After years of imagining clothes on unrealistic figures, Amanda has completely transformed her fashion sketching process to design in a way that honors her body and style. She shares her personal fashion journey, and walks us through her updated sketching process for “trying on” new designs, pattern hacks, & outfit ideas with confidence.
“The MyBodyModel croquis is really like a grown-up paper doll that helps you appreciate your own proportions and plan your sewing projects in a way that honors your unique form.”– Amanda
I was introduced to the traditional nine-head fashion croquis as a recent high school grad, when I attended a fashion sketching workshop at the Fashion Institute of Design and Merchandising. I managed to hang onto the paper template they gave me for many years, and I got a lot of practice drawing clothes on these exaggerated fashion figures. For the most part these designs lived on paper for fun and creative expression, and it didn’t really occur to me that I could bring them to life for everyday wear.
Fast forward to 2020, when I was finishing college as the pandemic hit. I got a sewing machine a month into lockdown, which ended up being one of the wisest decisions I’ve ever made! I signed up for the local company Seamwork’s Design Your Wardrobe program to give me a place to start in making my own clothes, and there I was introduced to MyBodyModel.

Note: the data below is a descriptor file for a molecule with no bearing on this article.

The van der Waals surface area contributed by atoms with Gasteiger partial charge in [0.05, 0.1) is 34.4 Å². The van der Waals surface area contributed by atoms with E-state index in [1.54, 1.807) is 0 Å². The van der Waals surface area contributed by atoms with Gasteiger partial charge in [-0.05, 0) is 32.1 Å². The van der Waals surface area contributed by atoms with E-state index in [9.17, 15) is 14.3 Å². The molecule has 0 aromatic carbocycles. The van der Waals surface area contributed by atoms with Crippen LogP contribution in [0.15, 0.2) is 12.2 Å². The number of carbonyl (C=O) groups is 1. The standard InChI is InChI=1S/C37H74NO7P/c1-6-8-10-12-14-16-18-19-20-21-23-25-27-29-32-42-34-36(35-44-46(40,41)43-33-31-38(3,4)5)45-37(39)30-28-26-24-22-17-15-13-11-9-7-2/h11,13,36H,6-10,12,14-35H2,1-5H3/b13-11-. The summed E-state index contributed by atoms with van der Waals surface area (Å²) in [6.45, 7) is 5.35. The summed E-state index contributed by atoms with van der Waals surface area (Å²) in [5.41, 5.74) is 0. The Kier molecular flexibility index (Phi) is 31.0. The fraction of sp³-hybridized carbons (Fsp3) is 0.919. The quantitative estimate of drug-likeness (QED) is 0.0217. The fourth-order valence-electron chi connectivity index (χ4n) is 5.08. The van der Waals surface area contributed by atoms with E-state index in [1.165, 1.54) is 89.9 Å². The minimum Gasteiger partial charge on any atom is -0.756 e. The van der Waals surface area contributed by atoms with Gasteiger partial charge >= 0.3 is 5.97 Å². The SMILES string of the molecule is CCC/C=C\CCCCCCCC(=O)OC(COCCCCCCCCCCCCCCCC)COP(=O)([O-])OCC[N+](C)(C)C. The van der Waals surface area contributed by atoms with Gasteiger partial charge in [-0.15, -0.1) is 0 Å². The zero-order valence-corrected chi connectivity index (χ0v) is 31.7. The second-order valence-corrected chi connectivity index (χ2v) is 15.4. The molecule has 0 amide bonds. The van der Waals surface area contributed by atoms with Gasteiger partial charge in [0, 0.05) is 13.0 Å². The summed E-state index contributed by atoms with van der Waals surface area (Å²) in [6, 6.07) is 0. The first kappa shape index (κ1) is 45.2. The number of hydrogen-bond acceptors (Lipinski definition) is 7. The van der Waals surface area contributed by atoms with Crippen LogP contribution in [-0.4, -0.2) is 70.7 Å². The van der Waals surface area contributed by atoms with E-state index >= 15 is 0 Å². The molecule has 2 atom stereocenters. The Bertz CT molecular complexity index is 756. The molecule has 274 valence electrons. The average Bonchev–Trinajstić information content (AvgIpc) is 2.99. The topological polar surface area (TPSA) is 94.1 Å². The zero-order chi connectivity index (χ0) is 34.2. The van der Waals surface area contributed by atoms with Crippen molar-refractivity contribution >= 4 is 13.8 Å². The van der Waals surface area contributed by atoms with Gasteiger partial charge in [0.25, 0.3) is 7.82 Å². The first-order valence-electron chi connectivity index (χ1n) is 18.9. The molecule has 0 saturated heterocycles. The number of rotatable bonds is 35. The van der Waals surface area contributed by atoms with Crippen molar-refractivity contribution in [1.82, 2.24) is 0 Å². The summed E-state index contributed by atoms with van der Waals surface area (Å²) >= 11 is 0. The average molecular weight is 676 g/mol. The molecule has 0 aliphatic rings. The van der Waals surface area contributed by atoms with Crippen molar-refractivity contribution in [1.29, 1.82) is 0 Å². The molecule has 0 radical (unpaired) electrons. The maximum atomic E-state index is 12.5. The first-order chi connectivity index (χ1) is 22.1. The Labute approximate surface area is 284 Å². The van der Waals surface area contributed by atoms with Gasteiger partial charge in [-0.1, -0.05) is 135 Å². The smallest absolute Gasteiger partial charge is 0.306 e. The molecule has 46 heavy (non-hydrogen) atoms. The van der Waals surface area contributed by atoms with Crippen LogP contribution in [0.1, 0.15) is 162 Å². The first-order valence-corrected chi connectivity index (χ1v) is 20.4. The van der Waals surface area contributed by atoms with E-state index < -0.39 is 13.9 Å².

I was so used to working with idealized figures and, coming from a costuming and ‘editorial fashion’ place, it really was a shift to think about what sewing projects that suited my real body, and my real lifestyle, could look like. I was really impressed with how the measurements created an accurate line drawing, and for the first time I was really able to see the lines of my body instead of imagining clothes on an unrealistic ideal.
About a year into my wardrobe sewing journey, I stumbled into the world of Kibbe body typing, a personal styling system based on the book Metamorphosis by David Kibbe. In a nutshell, the Kibbe system rejects the idea that people should try to fit an ideal figure (i.e. a skinny hourglass), but rather provides a spectrum of different physical archetypes that can help you understand your own proportions. The key to great personal style in the Kibbe philosophy is making the most of your own unique balance of visual elements: vertical vs. horizontal lines, width vs. narrowness, curved vs. straight lines, etc. There is no one ideal to strive for other than your own best self.
It’s a great system, but one of its biggest flaws is that it’s not easy for most people to be able to see themselves objectively. Kibbe experts often recommend drawing the shape of your body over a photograph of yourself, but MyBodyModel takes that idea to the next level.
Ultimately, I’ve learned it’s not necessarily as important to know which specific Kibbe type you fit in as much as it is to understand how to dress your own individual proportions and shapes. The MyBodyModel croquis is really like a grown-up paper doll that helps you appreciate your own proportions and plan your sewing projects in a way that honors your unique form.